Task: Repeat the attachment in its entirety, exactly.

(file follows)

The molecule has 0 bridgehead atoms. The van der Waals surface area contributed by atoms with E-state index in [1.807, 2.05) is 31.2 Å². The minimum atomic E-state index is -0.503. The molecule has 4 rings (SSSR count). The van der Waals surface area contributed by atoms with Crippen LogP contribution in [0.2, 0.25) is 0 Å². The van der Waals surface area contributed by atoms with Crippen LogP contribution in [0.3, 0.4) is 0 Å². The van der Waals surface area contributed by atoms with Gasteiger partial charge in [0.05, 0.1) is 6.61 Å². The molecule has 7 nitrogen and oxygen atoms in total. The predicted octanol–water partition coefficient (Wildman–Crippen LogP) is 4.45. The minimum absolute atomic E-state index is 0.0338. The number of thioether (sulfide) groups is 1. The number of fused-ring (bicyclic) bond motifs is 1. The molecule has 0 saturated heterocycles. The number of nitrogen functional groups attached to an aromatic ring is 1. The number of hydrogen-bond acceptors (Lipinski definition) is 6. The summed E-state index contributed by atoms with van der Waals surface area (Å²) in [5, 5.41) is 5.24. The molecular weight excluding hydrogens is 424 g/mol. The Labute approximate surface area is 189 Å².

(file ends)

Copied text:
The molecule has 0 bridgehead atoms. The van der Waals surface area contributed by atoms with E-state index in [1.807, 2.05) is 31.2 Å². The minimum atomic E-state index is -0.503. The molecule has 4 rings (SSSR count). The van der Waals surface area contributed by atoms with Crippen LogP contribution in [0.2, 0.25) is 0 Å². The van der Waals surface area contributed by atoms with Crippen LogP contribution in [0.3, 0.4) is 0 Å². The van der Waals surface area contributed by atoms with Gasteiger partial charge in [0.05, 0.1) is 6.61 Å². The molecule has 7 nitrogen and oxygen atoms in total. The predicted octanol–water partition coefficient (Wildman–Crippen LogP) is 4.45. The minimum absolute atomic E-state index is 0.0338. The number of thioether (sulfide) groups is 1. The number of fused-ring (bicyclic) bond motifs is 1. The molecule has 0 saturated heterocycles. The number of nitrogen functional groups attached to an aromatic ring is 1. The number of hydrogen-bond acceptors (Lipinski definition) is 6. The summed E-state index contributed by atoms with van der Waals surface area (Å²) in [5, 5.41) is 5.24. The molecular weight excluding hydrogens is 424 g/mol. The Labute approximate surface area is 189 Å².